Monday, December 19, 2005

Decoding of Mammoth Genome Might Lead to Resurrection

From LiveScience.
Scientists have mapped part of the genome of the woolly mammoth, a huge mammal that's been extinct for about 10,000 years.

The breakthrough could lead to recreating the creatures.

A team led by Hendrik Poinar at McMaster University unlocked secrets of the creature's nuclear DNA by working with a well-preserved 27,000-year-old specimen from Siberia. Colleagues at Penn State sequenced 1 percent of the genome in a few hours and say they expect to finish the whole genome in about a year if funding is provided.

"We were stunned," Poinar said today. “Once you successfully sequence a genome, there are a million interesting questions one can begin to address."
“More importantly our discovery means that recreating extinct hybrid animals is theoretically possible," Poinar said.

The scientists are already pondering the ethics involved.

"McMaster is already planning the first conference devoted to the ethics of bringing extinct organisms back to life," said Mamdouh Shoukri, vice-president research and international affairs. "We have an obligation as scientists to explore and maintain the responsible use of research."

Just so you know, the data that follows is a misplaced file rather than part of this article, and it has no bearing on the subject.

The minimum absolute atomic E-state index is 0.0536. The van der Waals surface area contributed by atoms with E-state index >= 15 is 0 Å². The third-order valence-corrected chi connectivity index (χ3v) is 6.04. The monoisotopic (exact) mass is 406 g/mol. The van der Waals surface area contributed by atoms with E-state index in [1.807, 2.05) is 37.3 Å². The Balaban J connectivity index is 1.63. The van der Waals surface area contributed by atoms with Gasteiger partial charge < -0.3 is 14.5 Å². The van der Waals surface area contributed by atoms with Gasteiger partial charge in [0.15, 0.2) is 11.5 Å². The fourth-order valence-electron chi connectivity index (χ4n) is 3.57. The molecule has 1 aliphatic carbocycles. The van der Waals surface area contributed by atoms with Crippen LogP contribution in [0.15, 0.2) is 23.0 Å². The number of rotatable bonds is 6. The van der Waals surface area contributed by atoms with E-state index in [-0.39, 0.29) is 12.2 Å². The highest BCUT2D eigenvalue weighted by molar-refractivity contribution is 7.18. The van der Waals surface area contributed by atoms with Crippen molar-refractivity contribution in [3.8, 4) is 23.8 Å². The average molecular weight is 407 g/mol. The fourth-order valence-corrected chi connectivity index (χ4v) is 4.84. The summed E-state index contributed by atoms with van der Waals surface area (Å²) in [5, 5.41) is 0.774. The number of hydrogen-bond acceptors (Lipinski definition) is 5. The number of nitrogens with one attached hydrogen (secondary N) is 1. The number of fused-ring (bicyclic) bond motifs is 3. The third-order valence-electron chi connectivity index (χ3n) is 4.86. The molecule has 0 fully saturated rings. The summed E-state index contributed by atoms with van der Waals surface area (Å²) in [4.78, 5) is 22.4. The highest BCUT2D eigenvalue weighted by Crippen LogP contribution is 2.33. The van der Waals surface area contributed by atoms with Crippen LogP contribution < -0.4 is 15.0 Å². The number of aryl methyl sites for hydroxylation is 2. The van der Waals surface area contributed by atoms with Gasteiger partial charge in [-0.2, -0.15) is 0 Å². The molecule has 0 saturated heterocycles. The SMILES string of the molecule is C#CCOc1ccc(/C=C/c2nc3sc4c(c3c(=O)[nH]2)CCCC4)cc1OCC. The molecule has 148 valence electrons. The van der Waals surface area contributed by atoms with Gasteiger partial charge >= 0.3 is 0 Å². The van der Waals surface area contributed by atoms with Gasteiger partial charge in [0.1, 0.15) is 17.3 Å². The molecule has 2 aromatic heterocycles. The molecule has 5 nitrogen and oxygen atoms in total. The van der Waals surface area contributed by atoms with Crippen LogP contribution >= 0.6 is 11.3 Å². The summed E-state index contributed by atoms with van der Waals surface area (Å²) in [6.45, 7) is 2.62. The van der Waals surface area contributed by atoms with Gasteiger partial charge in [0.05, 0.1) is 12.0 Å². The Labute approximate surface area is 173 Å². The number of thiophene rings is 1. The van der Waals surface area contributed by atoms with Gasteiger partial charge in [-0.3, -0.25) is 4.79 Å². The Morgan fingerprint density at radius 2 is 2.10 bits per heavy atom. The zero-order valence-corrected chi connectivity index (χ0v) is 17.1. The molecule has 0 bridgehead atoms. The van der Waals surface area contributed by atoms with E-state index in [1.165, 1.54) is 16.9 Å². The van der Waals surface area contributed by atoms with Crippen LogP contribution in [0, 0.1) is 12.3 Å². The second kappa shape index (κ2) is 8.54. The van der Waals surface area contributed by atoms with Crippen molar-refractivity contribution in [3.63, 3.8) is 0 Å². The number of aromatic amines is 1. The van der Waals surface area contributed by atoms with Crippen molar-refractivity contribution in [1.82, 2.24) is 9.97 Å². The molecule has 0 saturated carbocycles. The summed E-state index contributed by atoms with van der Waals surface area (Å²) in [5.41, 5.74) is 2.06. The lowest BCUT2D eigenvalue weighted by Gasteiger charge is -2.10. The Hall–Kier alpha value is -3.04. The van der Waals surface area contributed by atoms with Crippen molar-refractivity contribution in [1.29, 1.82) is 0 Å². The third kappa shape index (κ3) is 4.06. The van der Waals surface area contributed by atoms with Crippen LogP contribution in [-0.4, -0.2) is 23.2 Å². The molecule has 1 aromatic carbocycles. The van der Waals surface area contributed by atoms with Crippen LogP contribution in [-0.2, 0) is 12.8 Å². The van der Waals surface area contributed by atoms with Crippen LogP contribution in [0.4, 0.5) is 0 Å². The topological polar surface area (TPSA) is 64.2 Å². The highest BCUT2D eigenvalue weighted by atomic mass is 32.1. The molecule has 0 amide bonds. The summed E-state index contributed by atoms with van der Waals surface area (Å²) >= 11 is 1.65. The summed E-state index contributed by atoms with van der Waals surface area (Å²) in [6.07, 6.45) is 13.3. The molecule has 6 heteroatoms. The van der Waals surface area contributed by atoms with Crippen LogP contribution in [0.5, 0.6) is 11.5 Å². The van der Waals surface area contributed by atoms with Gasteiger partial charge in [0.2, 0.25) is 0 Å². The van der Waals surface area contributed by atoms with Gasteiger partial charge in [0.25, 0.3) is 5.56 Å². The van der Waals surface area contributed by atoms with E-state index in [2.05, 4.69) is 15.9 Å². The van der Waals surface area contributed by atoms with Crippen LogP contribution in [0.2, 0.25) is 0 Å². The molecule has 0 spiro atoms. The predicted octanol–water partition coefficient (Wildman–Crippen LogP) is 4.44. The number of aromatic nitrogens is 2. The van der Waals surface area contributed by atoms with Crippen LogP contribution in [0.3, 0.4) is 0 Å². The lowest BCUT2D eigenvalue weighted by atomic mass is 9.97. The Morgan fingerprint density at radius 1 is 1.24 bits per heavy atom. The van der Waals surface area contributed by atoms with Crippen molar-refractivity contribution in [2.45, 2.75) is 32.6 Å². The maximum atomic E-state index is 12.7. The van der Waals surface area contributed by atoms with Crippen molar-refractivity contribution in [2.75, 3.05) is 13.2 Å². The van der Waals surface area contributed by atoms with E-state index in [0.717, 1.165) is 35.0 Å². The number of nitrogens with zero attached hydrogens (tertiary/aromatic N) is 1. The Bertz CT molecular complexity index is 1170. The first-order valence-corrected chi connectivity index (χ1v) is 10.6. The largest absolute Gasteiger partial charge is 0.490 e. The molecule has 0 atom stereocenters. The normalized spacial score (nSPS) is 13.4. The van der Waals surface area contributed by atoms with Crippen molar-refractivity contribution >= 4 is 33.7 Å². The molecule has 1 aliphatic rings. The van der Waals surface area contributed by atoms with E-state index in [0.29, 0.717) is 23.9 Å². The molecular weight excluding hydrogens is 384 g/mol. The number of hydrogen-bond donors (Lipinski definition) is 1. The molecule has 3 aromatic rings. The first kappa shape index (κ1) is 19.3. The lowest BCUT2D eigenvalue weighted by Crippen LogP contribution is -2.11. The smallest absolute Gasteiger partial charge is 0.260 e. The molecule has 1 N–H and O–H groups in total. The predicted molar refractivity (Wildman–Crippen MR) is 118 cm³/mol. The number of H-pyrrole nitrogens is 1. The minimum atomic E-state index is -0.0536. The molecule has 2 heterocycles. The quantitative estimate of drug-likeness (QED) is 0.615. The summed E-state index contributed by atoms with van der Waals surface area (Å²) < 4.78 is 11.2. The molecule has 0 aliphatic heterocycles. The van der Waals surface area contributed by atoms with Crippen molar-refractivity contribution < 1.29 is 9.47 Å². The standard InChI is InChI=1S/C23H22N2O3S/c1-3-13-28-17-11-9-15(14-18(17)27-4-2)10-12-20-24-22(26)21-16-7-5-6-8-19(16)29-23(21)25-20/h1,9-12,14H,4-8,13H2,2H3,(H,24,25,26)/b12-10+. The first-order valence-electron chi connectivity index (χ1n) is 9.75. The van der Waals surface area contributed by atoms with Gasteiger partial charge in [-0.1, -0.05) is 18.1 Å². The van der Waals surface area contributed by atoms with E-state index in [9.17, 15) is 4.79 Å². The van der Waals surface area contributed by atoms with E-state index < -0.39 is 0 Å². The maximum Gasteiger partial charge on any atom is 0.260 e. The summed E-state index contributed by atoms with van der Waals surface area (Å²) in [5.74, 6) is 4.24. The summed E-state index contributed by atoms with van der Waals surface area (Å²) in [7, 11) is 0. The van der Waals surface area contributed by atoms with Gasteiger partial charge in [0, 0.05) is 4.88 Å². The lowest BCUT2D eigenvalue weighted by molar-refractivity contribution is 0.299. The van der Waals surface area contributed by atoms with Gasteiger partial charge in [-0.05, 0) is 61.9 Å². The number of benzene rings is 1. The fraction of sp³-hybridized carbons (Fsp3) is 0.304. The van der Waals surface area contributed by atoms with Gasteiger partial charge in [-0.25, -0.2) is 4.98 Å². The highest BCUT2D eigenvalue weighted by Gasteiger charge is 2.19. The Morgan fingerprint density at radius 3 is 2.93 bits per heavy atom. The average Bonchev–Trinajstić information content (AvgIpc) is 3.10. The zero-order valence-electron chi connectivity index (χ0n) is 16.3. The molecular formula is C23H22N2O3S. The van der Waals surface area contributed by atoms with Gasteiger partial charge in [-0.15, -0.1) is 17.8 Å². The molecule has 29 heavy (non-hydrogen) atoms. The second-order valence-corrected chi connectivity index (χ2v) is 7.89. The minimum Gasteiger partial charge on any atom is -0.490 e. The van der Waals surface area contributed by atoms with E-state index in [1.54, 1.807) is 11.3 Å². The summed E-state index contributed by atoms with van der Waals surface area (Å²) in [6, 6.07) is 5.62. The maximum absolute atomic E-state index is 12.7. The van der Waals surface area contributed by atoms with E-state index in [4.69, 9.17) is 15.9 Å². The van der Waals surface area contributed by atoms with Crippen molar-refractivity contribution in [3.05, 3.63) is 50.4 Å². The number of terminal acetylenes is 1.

The study will be detailed later this week in the journal Science.

I have a couple of comments here:
  • This is really cool! The idea of having mammoths running around is just too neat for words! And - if the global warming guys are right and the Gulf Stream is shutting down – then a new ice age in Europe would provide quite the perfect habitat. (There’s a French joke in there somewhere, but I won’t go for it.)

  • What on earth are the ethical consequences of cloning a wooly mammoth? Let me get this straight: there are no ethical problems with growing human babies embryos in order to harvest them for parts stem cells, but we have questions about growing wooly mammoths? Come, Lord Jesus; I think the “iniquity of the Amorites” is now complete[1].

  • “Decoding of mammoth genome might lead to resurrection?” Are they sure they know what that word means? I think we might conceivably be able to reconstruct a mammoth. Resurrection implies the recreation of a particular individual. Resurrection takes a God; the best we can do is make a copy.

[1] Genesis 15:16